- Pause, and then push yourself back up to the starting position as quickly as possible.
Make it easier: Place your hands on a counter, bench, or low step to reduce the load.
Make it harder: Perform one-handed push-ups or plyometric push-ups, pushing forcefully through each rep so that your hands briefly leave the floor. To increase the load you press with each rep, place your feet on a low step, or bench. Then gradually increase the incline angle.
- Stand tall with your hands clasped in front of your chest or on your hips, and your feet hip-width apart.
- Keeping your chest up, shoulders back, core braced (imagine someone is about to poke you in the gut), and back flat, take a large step forward with your right foot. Lower your body until your front thigh is parallel to the ground and your rear knee is bent 90 degrees (it should hover a couple of inches above the floor).
- Pause, and then reverse the movement to return to the starting position. Repeat, this time stepping forward with your left foot. Continue alternating legs with each rep.
Make it easier: Don’t descend quite as far toward the floor, or perform a rear lunge, stepping back into the move instead of forward.
Make it harder: Lower more slowly into each lunge or pause at the bottom to increase difficulty. You can also spring out of the bottom of each rep to perform plyo lunges.
- Grab a pull-up bar with an overhand grip that’s slightly beyond shoulder-width. Hang at arm’s length with your arms and legs straight (a position known as a dead hang).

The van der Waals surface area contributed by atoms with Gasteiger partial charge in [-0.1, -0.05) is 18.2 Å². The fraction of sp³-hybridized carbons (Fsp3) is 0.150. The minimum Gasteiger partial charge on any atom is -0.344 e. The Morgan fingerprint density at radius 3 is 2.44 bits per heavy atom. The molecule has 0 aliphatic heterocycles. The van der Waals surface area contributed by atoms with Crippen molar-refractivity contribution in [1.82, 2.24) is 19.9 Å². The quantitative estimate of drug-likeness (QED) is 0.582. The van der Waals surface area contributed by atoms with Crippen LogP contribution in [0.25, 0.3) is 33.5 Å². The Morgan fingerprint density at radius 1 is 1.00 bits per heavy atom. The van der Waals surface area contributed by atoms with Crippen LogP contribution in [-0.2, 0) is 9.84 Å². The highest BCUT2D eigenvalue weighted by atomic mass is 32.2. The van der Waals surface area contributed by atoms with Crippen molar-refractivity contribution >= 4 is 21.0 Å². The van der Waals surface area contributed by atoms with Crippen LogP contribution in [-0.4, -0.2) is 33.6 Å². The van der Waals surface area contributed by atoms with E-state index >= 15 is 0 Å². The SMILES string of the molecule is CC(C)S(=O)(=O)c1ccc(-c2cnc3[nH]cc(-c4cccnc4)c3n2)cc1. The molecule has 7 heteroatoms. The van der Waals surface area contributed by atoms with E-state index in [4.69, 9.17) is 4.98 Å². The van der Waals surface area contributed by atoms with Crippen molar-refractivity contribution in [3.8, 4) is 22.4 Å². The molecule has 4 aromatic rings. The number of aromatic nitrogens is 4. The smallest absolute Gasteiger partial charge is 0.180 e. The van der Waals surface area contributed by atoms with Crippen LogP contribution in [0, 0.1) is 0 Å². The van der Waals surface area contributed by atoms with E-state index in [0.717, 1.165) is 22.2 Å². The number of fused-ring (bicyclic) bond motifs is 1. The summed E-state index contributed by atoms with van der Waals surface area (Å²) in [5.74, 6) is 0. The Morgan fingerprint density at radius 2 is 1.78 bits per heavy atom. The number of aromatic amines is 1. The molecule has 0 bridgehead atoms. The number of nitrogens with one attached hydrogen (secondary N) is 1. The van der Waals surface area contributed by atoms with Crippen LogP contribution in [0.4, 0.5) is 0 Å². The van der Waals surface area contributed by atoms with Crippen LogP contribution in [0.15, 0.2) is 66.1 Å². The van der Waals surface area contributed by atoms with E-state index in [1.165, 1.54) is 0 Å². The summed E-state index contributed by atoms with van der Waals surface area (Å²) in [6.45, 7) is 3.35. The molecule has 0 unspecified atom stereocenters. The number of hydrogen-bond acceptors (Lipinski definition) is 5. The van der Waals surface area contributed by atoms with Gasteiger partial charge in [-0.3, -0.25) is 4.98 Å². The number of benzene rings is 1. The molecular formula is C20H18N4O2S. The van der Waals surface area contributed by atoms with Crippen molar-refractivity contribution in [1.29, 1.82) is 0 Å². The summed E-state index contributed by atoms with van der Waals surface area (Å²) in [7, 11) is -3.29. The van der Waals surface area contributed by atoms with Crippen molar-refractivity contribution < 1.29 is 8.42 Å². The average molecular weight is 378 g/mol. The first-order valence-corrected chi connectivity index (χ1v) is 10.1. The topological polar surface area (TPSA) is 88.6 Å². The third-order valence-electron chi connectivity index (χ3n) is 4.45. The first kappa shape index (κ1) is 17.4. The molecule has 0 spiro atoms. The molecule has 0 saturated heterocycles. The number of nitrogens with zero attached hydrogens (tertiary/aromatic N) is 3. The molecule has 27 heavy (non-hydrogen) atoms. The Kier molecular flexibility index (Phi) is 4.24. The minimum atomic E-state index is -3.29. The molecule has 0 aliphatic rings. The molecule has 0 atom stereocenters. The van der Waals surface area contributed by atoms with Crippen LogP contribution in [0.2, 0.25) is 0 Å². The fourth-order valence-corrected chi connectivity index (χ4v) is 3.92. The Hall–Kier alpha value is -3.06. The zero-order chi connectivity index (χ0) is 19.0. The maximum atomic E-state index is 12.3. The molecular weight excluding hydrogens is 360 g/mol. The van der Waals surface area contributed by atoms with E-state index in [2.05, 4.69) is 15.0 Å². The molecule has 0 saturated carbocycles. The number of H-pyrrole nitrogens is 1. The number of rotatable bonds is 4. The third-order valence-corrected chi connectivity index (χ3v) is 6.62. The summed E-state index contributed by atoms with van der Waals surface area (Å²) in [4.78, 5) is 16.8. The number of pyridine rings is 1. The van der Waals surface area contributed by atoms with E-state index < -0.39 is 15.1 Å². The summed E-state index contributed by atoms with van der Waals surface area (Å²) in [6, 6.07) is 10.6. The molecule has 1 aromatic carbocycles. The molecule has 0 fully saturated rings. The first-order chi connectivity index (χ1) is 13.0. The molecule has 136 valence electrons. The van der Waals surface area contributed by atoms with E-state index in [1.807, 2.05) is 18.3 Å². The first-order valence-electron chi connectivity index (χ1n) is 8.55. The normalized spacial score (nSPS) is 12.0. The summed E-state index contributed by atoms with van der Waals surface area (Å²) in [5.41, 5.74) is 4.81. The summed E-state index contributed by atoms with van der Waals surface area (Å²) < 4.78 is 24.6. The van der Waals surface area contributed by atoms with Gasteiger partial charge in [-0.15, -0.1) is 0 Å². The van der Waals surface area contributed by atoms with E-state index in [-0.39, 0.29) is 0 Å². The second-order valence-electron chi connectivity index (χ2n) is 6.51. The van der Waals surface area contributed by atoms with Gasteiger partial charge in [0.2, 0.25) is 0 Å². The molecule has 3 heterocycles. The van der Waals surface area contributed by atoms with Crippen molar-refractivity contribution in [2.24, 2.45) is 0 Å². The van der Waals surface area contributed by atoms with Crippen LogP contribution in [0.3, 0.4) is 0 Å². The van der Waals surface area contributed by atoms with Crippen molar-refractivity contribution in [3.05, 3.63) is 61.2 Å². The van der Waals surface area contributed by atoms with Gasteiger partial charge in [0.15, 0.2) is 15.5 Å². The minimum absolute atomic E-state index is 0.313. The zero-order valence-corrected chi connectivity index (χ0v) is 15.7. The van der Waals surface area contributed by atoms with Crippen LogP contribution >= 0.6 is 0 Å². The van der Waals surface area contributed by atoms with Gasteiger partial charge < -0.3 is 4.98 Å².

- Without swinging or kipping (using momentum to propel you upward), squeeze your shoulder blades together as you pull your chest to the bar (or at least your chin above it).
- Pause, and then lower yourself back to a dead hang.
Make it easier: Try band-assisted pull-ups. Loop a resistance band over the bar and put your feet in the sling for assistance. You can also perform jumping pull-ups, jumping up as you pull yourself to the bar and then lowering back to the floor as slowly as possible. Chin-ups, with your palms facing toward your body, are also slightly easier for most people than pull-ups.
Make it harder: Challenge your body in the eccentric, or lengthening, phase of the move. With each rep, lower from the bar slowly and under control over the course of four seconds. Or perform a muscle-up by pressing your body above the bar at the top of each pull-up.
- Assume a push-up position: Get on all fours with your feet together and your body straight from head to heels.
- Make sure your wrists are directly beneath your shoulders.
- Squeeze your glutes and brace your core by drawing your belly button into the spine to lock your body into position. (To achieve this, it helps to imagine that someone is about to poke you in the gut.)
Make it easier: Add further incline by placing your hands on a low bench or step.
Make it harder: Briefly raise one arm and the opposite leg off the floor.
- Lie on your left side propped up on your left elbow and forearm, shoulders stacked over your elbow, legs stacked on top of each other, with your right hand on your right hip.
- Engage your core and lift your hips so that your body forms a straight line from your head to your heels.
- Hold for an amount of time that’s challenging for you, then switch sides and repeat.
Make it easier: Add further incline by placing your hand on a low bench or step.
Make it harder: Place your feet on a low step or bench, briefly raise your top arm and leg off the floor.